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  • Writer's pictureAbhignya

User Research for Social Innovation: Sustainable Aquaculture in rural India



Crossed Design conducted a 4-month-long exploratory study with the fish farming and aquaculture communities of Assam and Odisha. The project was executed as an initiative undertaken by GIZ, Germany, BMZ, and the Government of India (PMMSY) to promote Sustainable Aquaculture and livelihood among fish farming communities of India (states of Assam & Orissa).

In order to build an impactful communication strategy to promote sustainable aquaculture, we wanted to understand :

  • the current scenario of Aquaculture practices and its correlation to their Quality of Life

  • the fluency and transparency of communication of the fish farming community with the Aquaculture Service Providers (ASP) and the government, along with their familiarity with digital and non-digital communication channels

  • the awareness, accessibility and effectiveness of training and capacity building for the farmers in ‘Sustainable’ aquaculture


 

Research Sampling

Even though the primary stakeholders (or beneficiaries) were the aquaculture farmers, it is safe to consider the diverse personalities and roles that people assume within the community. Before conducting the research, it was important to identify the right stakeholder and demographic. The following considerations were taken into account while selecting the right set of participants for the research:

  1. Gender Dynamics- The role of gender can play a crucial role in the participation and responsibilities in aquaculture, if there are any, for that matter. The ideologies and social structures of Men and women in the community are subject to be comparatively different in terms of freedom of choice, societal obligations, or even interest.

  2. Education- The way an individual perceives and makes conversation, regardless of an urban or rural area is based on the level of education the individual has received over the years.

  3. Age- Along with education, the perceptual ability and openness to change are also dependent on the age of the individual as the flexibility of new accommodations and conditioning deteriorate as they grow older.

  4. Membership in organized groups- Being a part of organized groups like FPO (Farmer Producer Organizations) and SHGs opens doors for multiple opportunities for training, access to resources, peer-to-peer guidance, etc… that is likely to help the livelihood and the occupation of the farmers. However, it does not rule out the fact that individual farmers can be successful and be satisfied with their lifestyle despite not being a part of the groups.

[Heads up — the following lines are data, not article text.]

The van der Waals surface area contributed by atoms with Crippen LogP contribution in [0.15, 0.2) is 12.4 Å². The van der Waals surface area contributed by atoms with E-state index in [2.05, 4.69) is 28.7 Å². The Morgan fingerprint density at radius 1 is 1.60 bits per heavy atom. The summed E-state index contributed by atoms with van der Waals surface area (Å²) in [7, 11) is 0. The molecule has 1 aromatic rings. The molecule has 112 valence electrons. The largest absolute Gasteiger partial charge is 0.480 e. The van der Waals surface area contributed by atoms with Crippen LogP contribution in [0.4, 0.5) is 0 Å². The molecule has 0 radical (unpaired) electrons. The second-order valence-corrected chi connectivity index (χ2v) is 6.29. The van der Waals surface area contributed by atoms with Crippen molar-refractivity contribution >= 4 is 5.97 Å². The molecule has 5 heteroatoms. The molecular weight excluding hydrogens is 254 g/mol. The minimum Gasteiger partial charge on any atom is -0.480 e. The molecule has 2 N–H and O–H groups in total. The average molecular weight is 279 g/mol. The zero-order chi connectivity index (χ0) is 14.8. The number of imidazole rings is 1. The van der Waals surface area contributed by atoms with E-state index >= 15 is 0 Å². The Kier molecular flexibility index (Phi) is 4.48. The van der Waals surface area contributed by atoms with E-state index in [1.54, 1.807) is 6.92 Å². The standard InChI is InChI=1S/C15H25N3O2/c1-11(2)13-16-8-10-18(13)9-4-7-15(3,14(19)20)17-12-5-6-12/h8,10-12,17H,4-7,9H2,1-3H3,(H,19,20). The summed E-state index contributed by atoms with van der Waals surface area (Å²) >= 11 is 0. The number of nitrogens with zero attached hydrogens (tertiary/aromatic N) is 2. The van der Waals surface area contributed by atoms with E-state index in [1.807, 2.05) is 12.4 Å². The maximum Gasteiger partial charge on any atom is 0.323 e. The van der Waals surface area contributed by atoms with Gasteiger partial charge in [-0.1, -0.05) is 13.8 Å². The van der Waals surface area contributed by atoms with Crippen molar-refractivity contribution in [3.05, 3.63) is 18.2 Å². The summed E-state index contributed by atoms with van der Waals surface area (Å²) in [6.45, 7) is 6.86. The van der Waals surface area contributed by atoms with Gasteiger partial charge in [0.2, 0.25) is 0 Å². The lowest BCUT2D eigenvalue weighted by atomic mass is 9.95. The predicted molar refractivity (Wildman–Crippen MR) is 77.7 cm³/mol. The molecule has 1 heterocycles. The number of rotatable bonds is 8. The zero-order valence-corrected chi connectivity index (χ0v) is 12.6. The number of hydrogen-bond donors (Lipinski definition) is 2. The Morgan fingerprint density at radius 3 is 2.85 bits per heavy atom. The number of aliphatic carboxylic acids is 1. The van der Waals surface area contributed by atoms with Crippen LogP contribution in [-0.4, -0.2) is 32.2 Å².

User Research Methods

In order to ‘empathize’ with the community and get the best out of our research, we decided to do an Ethnographic field study. To help us visualize the current scenario in real-time, in its natural environment, an extensive research Methodology and tools were designed and incorporated. (add images of methods and cards of the field study). Following are the few worth mentioning:

Observation- To gain firsthand information on the surroundings of the beneficiaries and interaction with the natural environment

Contextual inquiry- through conversations and discussions with the relevant stakeholders and beneficiaries about aquaculture practices and channels

Card sorting- interactive activities that would help us deep dive into their perceptions and PoVs regarding aquaculture and communication. These activities would also determine our scope in designing strategies and designs for the betterment of the community.

User Testing- to test ideas and concepts that may be feasible to implement as an effective communication strategy to bridge the communication gaps among the beneficiaries, organized groups, and the government.


 

Field Study stages

The field study was designed to minimize the level of disruption in the beneficiaries’ lives while maximizing the impact within the sociocultural factors of the community. The research was carried out in 2 phases which involved the exploration and evaluation of various concepts.

  • Phase I was all about the ‘knowing’ part of the research. We wanted to know the real-time situation of the community, their economic, and socio-cultural influences, mental models, perceptions etc… We visited multiple districts in different state districts over a period of 3-5 days of each state (Assam and Odisha) and held in-depth interviews with fish farmers, Group discussions with SHG, NGO and FPO, along with quick street intercepts with fish vendors and traders.

  • Phase II mostly emphasized on testing the ideated concepts and prototypes that were designed based on the insights on Phase I. Phase II was tested with participants similar to phase 1, however, adding new stakeholders like government officials and CRP (Community Resource Person) as new sets of participants. The testing phase focused on evaluating the effectiveness of multiple channels and ideas for communication for awareness, skill building and internal communication among the implementation partners like the NGOs, GIZ and the GoI. The research took place for a period of 10 days where we seeked insight on what works and what doesn’t, and more importantly, why.


 

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